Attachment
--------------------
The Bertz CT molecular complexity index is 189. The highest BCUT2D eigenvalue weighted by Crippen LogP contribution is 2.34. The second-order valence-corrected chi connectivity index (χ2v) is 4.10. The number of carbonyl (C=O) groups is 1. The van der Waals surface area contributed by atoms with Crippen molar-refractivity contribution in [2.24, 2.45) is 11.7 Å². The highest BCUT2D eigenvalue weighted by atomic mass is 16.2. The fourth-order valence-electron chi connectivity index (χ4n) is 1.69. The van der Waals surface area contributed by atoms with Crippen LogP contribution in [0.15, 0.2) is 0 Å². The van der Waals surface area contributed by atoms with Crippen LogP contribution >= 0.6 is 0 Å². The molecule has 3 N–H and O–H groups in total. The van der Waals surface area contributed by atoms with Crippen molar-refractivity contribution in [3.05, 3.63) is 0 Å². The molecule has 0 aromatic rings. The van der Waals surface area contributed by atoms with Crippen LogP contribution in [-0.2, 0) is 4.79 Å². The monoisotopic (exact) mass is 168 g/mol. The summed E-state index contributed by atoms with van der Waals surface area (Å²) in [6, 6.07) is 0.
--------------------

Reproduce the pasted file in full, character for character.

The Bertz CT molecular complexity index is 189. The highest BCUT2D eigenvalue weighted by Crippen LogP contribution is 2.34. The second-order valence-corrected chi connectivity index (χ2v) is 4.10. The number of carbonyl (C=O) groups is 1. The van der Waals surface area contributed by atoms with Crippen molar-refractivity contribution in [2.24, 2.45) is 11.7 Å². The highest BCUT2D eigenvalue weighted by atomic mass is 16.2. The fourth-order valence-electron chi connectivity index (χ4n) is 1.69. The van der Waals surface area contributed by atoms with Crippen LogP contribution in [0.15, 0.2) is 0 Å². The van der Waals surface area contributed by atoms with Crippen LogP contribution >= 0.6 is 0 Å². The molecule has 3 N–H and O–H groups in total. The van der Waals surface area contributed by atoms with Crippen molar-refractivity contribution in [3.05, 3.63) is 0 Å². The molecule has 0 aromatic rings. The van der Waals surface area contributed by atoms with Crippen LogP contribution in [-0.2, 0) is 4.79 Å². The monoisotopic (exact) mass is 168 g/mol. The summed E-state index contributed by atoms with van der Waals surface area (Å²) in [6, 6.07) is 0.